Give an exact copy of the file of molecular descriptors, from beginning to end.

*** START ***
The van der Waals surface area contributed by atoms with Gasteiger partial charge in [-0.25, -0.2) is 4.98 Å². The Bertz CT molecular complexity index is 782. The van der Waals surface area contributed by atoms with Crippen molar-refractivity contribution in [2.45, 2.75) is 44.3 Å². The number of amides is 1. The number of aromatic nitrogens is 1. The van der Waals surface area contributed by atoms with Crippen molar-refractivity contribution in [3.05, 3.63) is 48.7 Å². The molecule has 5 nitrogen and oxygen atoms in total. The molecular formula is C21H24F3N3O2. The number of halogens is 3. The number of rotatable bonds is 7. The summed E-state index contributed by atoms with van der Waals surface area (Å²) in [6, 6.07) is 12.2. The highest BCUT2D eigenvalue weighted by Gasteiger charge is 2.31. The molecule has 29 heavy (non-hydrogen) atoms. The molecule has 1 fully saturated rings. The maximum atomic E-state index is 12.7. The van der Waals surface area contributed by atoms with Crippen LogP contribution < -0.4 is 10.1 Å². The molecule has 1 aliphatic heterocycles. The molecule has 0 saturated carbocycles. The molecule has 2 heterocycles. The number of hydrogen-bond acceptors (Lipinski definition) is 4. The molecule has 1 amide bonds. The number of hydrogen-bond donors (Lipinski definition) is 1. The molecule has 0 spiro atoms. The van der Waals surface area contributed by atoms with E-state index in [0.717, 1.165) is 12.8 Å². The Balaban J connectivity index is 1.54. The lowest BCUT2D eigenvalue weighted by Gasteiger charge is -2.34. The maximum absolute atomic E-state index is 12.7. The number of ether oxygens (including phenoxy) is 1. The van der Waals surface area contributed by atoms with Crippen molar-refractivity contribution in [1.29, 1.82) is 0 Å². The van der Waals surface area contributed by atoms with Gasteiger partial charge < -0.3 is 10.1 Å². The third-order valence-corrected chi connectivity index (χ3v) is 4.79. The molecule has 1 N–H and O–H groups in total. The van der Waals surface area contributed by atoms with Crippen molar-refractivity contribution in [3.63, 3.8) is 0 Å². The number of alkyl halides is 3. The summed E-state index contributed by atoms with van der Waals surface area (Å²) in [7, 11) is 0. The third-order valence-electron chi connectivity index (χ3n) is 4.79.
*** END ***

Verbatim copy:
The van der Waals surface area contributed by atoms with Gasteiger partial charge in [-0.25, -0.2) is 4.98 Å². The Bertz CT molecular complexity index is 782. The van der Waals surface area contributed by atoms with Crippen molar-refractivity contribution in [2.45, 2.75) is 44.3 Å². The number of amides is 1. The number of aromatic nitrogens is 1. The van der Waals surface area contributed by atoms with Crippen molar-refractivity contribution in [3.05, 3.63) is 48.7 Å². The molecule has 5 nitrogen and oxygen atoms in total. The molecular formula is C21H24F3N3O2. The number of halogens is 3. The number of rotatable bonds is 7. The summed E-state index contributed by atoms with van der Waals surface area (Å²) in [6, 6.07) is 12.2. The highest BCUT2D eigenvalue weighted by Gasteiger charge is 2.31. The molecule has 29 heavy (non-hydrogen) atoms. The molecule has 1 fully saturated rings. The maximum atomic E-state index is 12.7. The van der Waals surface area contributed by atoms with Crippen LogP contribution < -0.4 is 10.1 Å². The molecule has 1 aliphatic heterocycles. The molecule has 0 saturated carbocycles. The molecule has 2 heterocycles. The number of hydrogen-bond acceptors (Lipinski definition) is 4. The molecule has 1 amide bonds. The number of hydrogen-bond donors (Lipinski definition) is 1. The molecule has 0 spiro atoms. The van der Waals surface area contributed by atoms with E-state index in [0.717, 1.165) is 12.8 Å². The Balaban J connectivity index is 1.54. The lowest BCUT2D eigenvalue weighted by Gasteiger charge is -2.34. The maximum absolute atomic E-state index is 12.7. The number of ether oxygens (including phenoxy) is 1. The van der Waals surface area contributed by atoms with Crippen molar-refractivity contribution in [1.29, 1.82) is 0 Å². The van der Waals surface area contributed by atoms with Gasteiger partial charge < -0.3 is 10.1 Å². The third-order valence-corrected chi connectivity index (χ3v) is 4.79. The molecule has 1 N–H and O–H groups in total. The van der Waals surface area contributed by atoms with Crippen molar-refractivity contribution in [3.63, 3.8) is 0 Å². The number of alkyl halides is 3. The summed E-state index contributed by atoms with van der Waals surface area (Å²) in [7, 11) is 0. The third-order valence-electron chi connectivity index (χ3n) is 4.79.